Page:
419. See Gier , 845 F. Supp. at 1349-51 & n.15 (questioning reliability of experts' methodology and noting that protocol described was never actually utilized).

420. See Dunn v. Hercules, Inc., No. 93-4175, 1995 WL 66828, at *1 (E.D. Pa. Feb. 15, 1995) (holding that statistical evidence should be excluded only if error is large enough that expert lacks good grounds for conclusions).

421. Daubert, 113 S. Ct. at 2797; see Lunney, supra note 3, at 108 (pointing out irony that "the Daubert Court, in the course of one opinion, ruled that while Frye's general acceptance test did not survive enactment of the Rules, the Rules had incorporated Frye's general acceptance analysis as a consideration under Rule 702").

422. See, e.g., Janopoulos v. Harvey L. Walmer & Assocs., 866 F. Supp. 1085, 1097 (N.D. Ill. 1994) (finding that "ink analysis test and the relative age solvent extraction comparison test are generally accepted tests for determining the validity of documents"); Fierro v. Gomez, 865 F. Supp. 1387, 1395 n.7 (N.D. Cal. 1994) (noting that most experts based their testimony on "well accepted principles of toxicology and neurology").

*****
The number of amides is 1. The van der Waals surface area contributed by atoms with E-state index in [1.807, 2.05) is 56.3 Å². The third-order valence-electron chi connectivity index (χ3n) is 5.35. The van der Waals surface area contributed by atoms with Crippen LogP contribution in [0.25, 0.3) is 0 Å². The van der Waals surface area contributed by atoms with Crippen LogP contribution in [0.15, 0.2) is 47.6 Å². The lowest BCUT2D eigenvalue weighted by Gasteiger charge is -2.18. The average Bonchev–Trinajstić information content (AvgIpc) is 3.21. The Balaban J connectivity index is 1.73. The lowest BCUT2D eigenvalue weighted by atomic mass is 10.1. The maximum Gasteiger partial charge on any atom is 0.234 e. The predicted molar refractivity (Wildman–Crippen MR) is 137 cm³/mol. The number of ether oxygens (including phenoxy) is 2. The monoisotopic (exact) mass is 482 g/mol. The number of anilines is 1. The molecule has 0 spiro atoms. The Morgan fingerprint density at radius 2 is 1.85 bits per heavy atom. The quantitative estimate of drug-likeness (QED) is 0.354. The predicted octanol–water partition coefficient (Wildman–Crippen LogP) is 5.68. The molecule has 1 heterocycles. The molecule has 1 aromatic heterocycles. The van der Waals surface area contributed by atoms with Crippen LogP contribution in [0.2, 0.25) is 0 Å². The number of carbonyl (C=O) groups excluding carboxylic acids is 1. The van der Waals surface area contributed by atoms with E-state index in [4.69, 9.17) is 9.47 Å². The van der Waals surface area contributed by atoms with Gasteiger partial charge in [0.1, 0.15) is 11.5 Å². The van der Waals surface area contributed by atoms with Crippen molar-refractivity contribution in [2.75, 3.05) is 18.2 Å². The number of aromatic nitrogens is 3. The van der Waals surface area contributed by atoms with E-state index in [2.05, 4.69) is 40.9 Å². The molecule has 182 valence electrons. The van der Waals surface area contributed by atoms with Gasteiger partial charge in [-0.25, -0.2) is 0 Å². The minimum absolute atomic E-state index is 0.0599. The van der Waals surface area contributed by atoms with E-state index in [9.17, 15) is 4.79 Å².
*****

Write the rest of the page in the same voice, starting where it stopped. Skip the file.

423. See, e.g., Berry v. City of Detroit, 25 F.3d 1342, 1351 (6th Cir. 1994) (noting that record did not demonstrate that disciplinary theory presented by sheriff was "other than his own"); Gier, 845 F. Supp. at 1349 (citing cases demonstrating lack of expert agreement upon universal symptomatology for sexual abuse); Doe v. TAG, Inc., No. 92C7661, 1993 WL 484212, at *2 (N.D. Ill. Nov. 18, 1993) ("'[T]here is no basic agreement among economists as to what elements ought to go into life valuation.'" (quoting Mercado v. Ahmed, 756 F. Supp. 1097, 1103 (N.D. Ill. 1991))). Occasionally, lack of reliability presents an easy question which is subject to judicial notice under Federal Rule of Evidence 201. See Doran v. McGinnis, 158 F.R.D. 383, 388 n.1 (E.D. Mich. 1994) (taking judicial notice that claim regarding mind control by implant is preposterous based on current knowledge).

424. On remand, the Ninth Circuit stated in Daubert:
[T]he proponent of expert scientific testimony may attempt to satisfy its burden through the testimony of its own experts. For such a showing to be sufficient, the experts must explain precisely how they went about reaching their conclusions and point to some objective source--a learned treatise, the policy statement of a professional association, a published article in a reputable scientific journal or the like-- to show that they have followed the scientific method, as it is practiced by (at least) a recognized minority of scientists in their field.

Daubert, 43 F.3d at 1319.